$2 million grant ensures funding to "reopen" Ravine Road Bridge in Lake Park
Today, as is often the case on my daily run, I passed the Ravine Road Bridge in the Frederick Law Olmsted-designed Lake Park and wished it was open again.
Not long after, as if by magic, County Executive Chris Abele announced that the County has been awarded a $2 million grant to help fund the projected $2.5 million work to, according to a news release issued by Abele's office today, "reopen (the) bridge (and) road for public use."
The money comes from the State of Wisconsin's Wisconsin Transportation Alternatives Program (TAP).
The pedestrian bridge and Ravine Road below it were closed in 2014 after inspectors discovered cracks in the concrete span and soil erosion around the bridge's supports. The bridge was later reopened to foot traffic, it was then fenced off again while the County looked at options, including repairing and replacing the bridge.
The bridge, designed by Milwaukee architects George Ferry and Alfred Clas, opened in 1905.
The winding and wooded Ravine Road connects Lincoln Memorial Drive with the park above.
A recent study commissioned by Lake Park Friends deemed the bridge salvageable, and today's statement says that the money will be used to "reopen" – not to replace – it.
"While the grant was issued for bridge replacement, the WisDOT has stated that the money could be used for a bridge rehabilitation as well," Lake Park Friends board president Colleen Reilly wrote in an email on Tuesday.
"This is fantastic news, but we do not know yet the details on what the grant will cover or if there will be any ineligible costs related to bridge restoration, Ravine Road restoration, landscaping, long term maintenance, etc."
It appears the County has not yet decided which route to take – replacement or repair – and that could explain why Wednesday's news release was vague in its wording.
"While the County is currently reviewing this new report, it demonstrates that the bridge, while in need of some repairs and maintenance, does not need wholesale replacement of the more expensive structural elements to last at least another 50 years, as previously thought," wrote Reilly.
"Lake Park Friends will be discussing these results with the County in the next two weeks. We will likely host a public meeting after that time. Combined with the concrete test results we previously shared with you, this is very encouraging news that this historically significant bridge should be saved. "
When asked if the plan is to repair or replace the bridge, Karina Henderson, Abele's director of communications, said, "Options are still being discussed at this point … Not sure what the timeline is to make the decision, but obviously we want to see the project move forward as soon as is practicable."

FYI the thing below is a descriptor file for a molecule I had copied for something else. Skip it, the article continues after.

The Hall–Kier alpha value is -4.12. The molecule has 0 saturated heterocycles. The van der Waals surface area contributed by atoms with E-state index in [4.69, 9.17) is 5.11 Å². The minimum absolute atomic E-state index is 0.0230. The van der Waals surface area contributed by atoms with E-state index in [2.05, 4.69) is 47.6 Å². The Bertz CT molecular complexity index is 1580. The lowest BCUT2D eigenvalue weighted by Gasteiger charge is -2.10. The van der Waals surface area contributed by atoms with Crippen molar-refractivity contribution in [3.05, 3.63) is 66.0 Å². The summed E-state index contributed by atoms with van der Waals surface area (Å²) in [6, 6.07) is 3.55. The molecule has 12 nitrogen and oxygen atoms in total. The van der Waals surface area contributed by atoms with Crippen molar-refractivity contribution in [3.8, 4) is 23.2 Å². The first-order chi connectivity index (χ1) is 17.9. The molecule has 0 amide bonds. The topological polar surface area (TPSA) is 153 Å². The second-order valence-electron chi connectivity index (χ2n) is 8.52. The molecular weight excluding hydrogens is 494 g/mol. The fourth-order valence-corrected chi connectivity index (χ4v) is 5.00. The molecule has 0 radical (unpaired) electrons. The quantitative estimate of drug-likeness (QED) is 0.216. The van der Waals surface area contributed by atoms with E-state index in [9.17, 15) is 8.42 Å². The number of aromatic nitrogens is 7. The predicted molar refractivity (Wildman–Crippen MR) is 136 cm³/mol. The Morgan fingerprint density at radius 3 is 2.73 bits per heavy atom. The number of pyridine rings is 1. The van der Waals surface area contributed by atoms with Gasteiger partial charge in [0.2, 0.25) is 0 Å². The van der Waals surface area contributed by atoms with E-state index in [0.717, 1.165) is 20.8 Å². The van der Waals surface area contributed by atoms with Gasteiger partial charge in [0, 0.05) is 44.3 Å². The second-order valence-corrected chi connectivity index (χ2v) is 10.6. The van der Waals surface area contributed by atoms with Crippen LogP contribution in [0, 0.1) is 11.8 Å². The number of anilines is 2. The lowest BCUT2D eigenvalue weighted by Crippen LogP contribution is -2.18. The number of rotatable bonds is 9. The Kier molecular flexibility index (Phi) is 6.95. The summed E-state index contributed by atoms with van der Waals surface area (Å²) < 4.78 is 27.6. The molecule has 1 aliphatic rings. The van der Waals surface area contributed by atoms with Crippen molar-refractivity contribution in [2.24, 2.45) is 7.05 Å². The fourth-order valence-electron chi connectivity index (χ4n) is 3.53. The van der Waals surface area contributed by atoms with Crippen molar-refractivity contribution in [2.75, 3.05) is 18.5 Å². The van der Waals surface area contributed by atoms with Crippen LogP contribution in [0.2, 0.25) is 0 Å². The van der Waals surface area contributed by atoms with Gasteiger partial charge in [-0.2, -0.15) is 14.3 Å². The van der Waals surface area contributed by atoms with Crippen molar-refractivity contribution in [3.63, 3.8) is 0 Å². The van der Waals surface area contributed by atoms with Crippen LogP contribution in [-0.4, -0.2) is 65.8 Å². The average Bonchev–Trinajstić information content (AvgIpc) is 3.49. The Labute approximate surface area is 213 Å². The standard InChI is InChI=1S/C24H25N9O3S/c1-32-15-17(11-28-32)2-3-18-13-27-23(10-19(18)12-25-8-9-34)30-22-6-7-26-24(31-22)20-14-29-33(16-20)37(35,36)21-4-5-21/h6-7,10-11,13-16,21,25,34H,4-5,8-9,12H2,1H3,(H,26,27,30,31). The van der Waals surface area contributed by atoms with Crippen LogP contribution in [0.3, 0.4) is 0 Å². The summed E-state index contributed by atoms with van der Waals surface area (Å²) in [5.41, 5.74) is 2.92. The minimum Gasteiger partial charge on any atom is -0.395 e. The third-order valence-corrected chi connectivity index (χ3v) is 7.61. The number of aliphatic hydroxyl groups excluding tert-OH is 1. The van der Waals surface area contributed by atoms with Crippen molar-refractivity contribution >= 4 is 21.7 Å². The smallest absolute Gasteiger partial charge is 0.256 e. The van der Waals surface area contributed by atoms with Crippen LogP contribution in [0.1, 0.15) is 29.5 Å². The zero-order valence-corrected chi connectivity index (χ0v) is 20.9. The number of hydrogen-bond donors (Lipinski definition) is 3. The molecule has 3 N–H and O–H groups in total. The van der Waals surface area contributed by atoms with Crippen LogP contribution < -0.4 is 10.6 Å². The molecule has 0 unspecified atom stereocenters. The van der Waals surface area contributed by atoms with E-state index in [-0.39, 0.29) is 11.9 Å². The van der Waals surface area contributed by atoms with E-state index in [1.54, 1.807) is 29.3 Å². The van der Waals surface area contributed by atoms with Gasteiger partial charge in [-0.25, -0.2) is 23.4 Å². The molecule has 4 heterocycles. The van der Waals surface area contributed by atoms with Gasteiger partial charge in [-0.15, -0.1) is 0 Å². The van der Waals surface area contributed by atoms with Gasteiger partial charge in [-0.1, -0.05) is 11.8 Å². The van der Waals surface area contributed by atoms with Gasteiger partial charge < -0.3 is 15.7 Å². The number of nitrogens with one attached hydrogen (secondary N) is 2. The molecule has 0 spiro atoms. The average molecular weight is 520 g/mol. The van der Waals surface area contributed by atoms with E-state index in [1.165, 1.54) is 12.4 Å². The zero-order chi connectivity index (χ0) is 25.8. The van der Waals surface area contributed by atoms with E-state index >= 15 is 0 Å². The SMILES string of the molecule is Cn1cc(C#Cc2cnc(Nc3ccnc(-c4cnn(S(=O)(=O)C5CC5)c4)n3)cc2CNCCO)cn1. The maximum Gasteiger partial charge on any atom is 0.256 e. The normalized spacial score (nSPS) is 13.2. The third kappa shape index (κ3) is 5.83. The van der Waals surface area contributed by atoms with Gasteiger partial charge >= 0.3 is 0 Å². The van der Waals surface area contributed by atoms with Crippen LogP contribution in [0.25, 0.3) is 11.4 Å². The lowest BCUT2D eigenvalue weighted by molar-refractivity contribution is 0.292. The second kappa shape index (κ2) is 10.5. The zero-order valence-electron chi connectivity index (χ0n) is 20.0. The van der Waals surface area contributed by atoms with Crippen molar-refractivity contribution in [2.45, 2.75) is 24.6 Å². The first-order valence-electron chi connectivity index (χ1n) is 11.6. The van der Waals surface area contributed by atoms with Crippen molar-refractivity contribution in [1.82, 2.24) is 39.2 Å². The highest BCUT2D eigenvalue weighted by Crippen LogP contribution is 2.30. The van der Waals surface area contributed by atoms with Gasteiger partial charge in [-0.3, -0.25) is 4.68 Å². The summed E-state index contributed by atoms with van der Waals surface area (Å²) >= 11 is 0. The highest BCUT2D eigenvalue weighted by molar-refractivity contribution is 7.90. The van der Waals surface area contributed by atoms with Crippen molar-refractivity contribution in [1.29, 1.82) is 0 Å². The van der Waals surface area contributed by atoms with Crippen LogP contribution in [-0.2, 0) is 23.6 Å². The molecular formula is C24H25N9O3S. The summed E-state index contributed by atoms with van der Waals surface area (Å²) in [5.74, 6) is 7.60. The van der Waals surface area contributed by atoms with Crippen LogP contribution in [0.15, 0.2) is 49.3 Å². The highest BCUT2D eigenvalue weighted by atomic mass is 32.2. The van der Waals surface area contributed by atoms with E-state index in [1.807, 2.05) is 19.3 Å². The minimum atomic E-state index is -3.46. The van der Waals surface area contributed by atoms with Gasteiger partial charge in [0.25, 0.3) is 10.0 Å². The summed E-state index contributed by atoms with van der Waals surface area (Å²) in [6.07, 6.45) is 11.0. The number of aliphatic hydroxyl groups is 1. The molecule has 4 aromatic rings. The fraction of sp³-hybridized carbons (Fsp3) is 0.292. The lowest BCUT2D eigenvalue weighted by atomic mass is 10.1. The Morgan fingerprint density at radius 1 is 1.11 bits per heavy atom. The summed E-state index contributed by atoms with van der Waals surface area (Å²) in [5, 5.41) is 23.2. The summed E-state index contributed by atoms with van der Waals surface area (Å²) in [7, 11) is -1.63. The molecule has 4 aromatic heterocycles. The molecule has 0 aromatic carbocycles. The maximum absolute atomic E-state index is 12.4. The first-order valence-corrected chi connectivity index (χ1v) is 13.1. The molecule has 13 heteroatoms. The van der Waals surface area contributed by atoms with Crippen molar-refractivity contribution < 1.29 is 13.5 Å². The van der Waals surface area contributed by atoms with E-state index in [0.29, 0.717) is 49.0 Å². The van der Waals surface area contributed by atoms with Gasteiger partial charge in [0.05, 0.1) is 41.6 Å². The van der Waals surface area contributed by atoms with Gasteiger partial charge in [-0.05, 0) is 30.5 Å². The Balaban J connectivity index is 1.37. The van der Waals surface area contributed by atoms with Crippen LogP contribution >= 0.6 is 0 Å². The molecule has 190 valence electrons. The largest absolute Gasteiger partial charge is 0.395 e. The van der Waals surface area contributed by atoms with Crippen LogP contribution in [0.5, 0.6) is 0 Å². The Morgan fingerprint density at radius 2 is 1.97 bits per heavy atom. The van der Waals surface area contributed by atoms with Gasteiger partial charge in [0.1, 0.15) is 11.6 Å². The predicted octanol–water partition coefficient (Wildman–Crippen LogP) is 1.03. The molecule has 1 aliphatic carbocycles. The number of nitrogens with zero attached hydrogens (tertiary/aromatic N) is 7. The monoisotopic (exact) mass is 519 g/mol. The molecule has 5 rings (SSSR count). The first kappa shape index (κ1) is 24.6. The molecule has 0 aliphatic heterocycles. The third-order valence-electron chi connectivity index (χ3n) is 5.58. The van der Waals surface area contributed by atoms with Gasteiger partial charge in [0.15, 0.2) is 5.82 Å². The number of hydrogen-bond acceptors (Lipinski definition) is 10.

In the statement, Milwaukee County Sup. Sheldon Wasserman referred to the bridge as a "landmark," suggesting that the bridge will be saved.
"The supporters and neighbors of Lake Park have been waiting a long time for this issue to be resolved," Wasserman said, "and they will all be appreciative when the project is complete. To me, Lake Park is the crown jewel of the parks system, and this landmark adds to the incredible beauty of the park.
"I'm very glad that we'll soon be able to move forward with this project, and I want to thank WisDOT for their support. I'm also grateful for the work of the parks employees who created this application."
Last year, the County committed $500,000 for the project. The grant, today's statement says, "will ensure full funding of the project."
"I am grateful to the State of Wisconsin for awarding a grant for this project," said Abele in a news release. "Lake Park is one of the jewels of our Parks system, with its diverse natural areas, tremendous views of the lakefront and central location. The Ravine Road Bridge is key in encouraging exploration of this beautiful park and access to recreation, both along the bridge and on the road below.
"Our main goals with a project like this are always protecting the safety of our residents and responsibly leaving a legacy for future generations. This grant will help us meet both of those goals in completing this project at the heart of Lake Park."
In related news, the County also received TAP grants for the Oak Leaf Trail, including $120,000 for relocation of the trail along the Little Menomonee River Parkway ,and $96,160 for trail reconstruction at Greenfield Park.
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